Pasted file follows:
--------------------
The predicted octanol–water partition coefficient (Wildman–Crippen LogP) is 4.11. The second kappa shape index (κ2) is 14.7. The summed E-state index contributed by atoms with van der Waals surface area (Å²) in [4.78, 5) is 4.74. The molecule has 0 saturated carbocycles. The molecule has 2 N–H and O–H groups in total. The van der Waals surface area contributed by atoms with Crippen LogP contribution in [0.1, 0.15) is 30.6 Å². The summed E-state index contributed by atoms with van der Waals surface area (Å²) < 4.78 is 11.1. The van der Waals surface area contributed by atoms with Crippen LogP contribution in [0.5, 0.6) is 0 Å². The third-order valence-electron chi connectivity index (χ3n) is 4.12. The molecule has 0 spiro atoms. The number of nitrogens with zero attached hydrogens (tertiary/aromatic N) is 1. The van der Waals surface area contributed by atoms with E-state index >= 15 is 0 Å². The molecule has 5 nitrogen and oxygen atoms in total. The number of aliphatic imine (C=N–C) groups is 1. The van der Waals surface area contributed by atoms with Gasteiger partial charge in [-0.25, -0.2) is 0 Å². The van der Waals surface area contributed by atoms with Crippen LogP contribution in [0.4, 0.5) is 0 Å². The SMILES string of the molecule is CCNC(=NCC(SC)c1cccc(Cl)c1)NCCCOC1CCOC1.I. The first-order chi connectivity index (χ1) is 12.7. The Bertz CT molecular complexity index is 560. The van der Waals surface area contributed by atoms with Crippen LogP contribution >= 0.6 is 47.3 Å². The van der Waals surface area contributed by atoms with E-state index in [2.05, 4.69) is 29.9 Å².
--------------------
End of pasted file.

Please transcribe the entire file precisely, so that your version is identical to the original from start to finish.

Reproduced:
The predicted octanol–water partition coefficient (Wildman–Crippen LogP) is 4.11. The second kappa shape index (κ2) is 14.7. The summed E-state index contributed by atoms with van der Waals surface area (Å²) in [4.78, 5) is 4.74. The molecule has 0 saturated carbocycles. The molecule has 2 N–H and O–H groups in total. The van der Waals surface area contributed by atoms with Crippen LogP contribution in [0.1, 0.15) is 30.6 Å². The summed E-state index contributed by atoms with van der Waals surface area (Å²) < 4.78 is 11.1. The van der Waals surface area contributed by atoms with Crippen LogP contribution in [0.5, 0.6) is 0 Å². The third-order valence-electron chi connectivity index (χ3n) is 4.12. The molecule has 0 spiro atoms. The number of nitrogens with zero attached hydrogens (tertiary/aromatic N) is 1. The van der Waals surface area contributed by atoms with E-state index >= 15 is 0 Å². The molecule has 5 nitrogen and oxygen atoms in total. The number of aliphatic imine (C=N–C) groups is 1. The van der Waals surface area contributed by atoms with Gasteiger partial charge in [-0.25, -0.2) is 0 Å². The van der Waals surface area contributed by atoms with Crippen LogP contribution in [0.4, 0.5) is 0 Å². The SMILES string of the molecule is CCNC(=NCC(SC)c1cccc(Cl)c1)NCCCOC1CCOC1.I. The first-order chi connectivity index (χ1) is 12.7. The Bertz CT molecular complexity index is 560. The van der Waals surface area contributed by atoms with Crippen LogP contribution >= 0.6 is 47.3 Å². The van der Waals surface area contributed by atoms with E-state index in [2.05, 4.69) is 29.9 Å².